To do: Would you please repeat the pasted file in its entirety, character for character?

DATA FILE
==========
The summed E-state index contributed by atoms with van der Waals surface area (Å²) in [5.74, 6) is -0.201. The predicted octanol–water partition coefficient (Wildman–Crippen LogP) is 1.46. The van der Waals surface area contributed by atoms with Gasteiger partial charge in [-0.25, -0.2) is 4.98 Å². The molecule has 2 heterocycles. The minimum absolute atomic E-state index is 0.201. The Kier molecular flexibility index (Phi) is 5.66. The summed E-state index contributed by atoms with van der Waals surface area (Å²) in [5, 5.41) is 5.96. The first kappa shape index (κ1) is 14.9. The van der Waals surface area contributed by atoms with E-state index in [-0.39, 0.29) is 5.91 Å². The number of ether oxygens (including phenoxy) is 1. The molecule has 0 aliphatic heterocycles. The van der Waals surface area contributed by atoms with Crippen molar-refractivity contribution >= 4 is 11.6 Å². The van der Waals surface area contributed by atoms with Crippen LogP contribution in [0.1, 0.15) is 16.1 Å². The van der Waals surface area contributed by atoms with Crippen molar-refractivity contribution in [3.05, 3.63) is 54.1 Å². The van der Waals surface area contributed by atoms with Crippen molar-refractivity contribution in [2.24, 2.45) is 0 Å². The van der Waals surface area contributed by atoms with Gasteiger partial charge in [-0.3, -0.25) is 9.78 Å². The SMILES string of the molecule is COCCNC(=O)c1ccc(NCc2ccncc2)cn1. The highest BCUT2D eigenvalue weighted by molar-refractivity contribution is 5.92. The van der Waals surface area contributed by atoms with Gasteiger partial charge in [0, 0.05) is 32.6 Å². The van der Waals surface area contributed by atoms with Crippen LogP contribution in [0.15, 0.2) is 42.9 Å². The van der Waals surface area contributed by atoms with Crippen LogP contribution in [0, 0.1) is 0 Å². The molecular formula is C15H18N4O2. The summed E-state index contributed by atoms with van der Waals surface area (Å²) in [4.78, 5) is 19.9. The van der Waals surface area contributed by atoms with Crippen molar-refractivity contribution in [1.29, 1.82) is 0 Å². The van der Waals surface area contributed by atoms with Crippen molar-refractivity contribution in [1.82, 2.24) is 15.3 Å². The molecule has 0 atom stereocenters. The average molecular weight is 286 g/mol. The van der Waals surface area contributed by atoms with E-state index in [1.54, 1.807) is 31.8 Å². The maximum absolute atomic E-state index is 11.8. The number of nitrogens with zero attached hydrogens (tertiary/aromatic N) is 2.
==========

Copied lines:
The summed E-state index contributed by atoms with van der Waals surface area (Å²) in [5.74, 6) is -0.201. The predicted octanol–water partition coefficient (Wildman–Crippen LogP) is 1.46. The van der Waals surface area contributed by atoms with Gasteiger partial charge in [-0.25, -0.2) is 4.98 Å². The molecule has 2 heterocycles. The minimum absolute atomic E-state index is 0.201. The Kier molecular flexibility index (Phi) is 5.66. The summed E-state index contributed by atoms with van der Waals surface area (Å²) in [5, 5.41) is 5.96. The first kappa shape index (κ1) is 14.9. The van der Waals surface area contributed by atoms with E-state index in [-0.39, 0.29) is 5.91 Å². The number of ether oxygens (including phenoxy) is 1. The molecule has 0 aliphatic heterocycles. The van der Waals surface area contributed by atoms with Crippen molar-refractivity contribution >= 4 is 11.6 Å². The van der Waals surface area contributed by atoms with Crippen LogP contribution in [0.1, 0.15) is 16.1 Å². The van der Waals surface area contributed by atoms with Crippen molar-refractivity contribution in [3.05, 3.63) is 54.1 Å². The van der Waals surface area contributed by atoms with Crippen molar-refractivity contribution in [2.24, 2.45) is 0 Å². The van der Waals surface area contributed by atoms with Gasteiger partial charge in [-0.3, -0.25) is 9.78 Å². The SMILES string of the molecule is COCCNC(=O)c1ccc(NCc2ccncc2)cn1. The highest BCUT2D eigenvalue weighted by molar-refractivity contribution is 5.92. The van der Waals surface area contributed by atoms with Gasteiger partial charge in [0, 0.05) is 32.6 Å². The van der Waals surface area contributed by atoms with Crippen LogP contribution in [0.15, 0.2) is 42.9 Å². The van der Waals surface area contributed by atoms with Crippen LogP contribution in [0, 0.1) is 0 Å². The molecular formula is C15H18N4O2. The summed E-state index contributed by atoms with van der Waals surface area (Å²) in [4.78, 5) is 19.9. The van der Waals surface area contributed by atoms with Crippen molar-refractivity contribution in [1.29, 1.82) is 0 Å². The van der Waals surface area contributed by atoms with Crippen molar-refractivity contribution in [1.82, 2.24) is 15.3 Å². The molecule has 0 atom stereocenters. The average molecular weight is 286 g/mol. The van der Waals surface area contributed by atoms with E-state index in [1.54, 1.807) is 31.8 Å². The maximum absolute atomic E-state index is 11.8. The number of nitrogens with zero attached hydrogens (tertiary/aromatic N) is 2.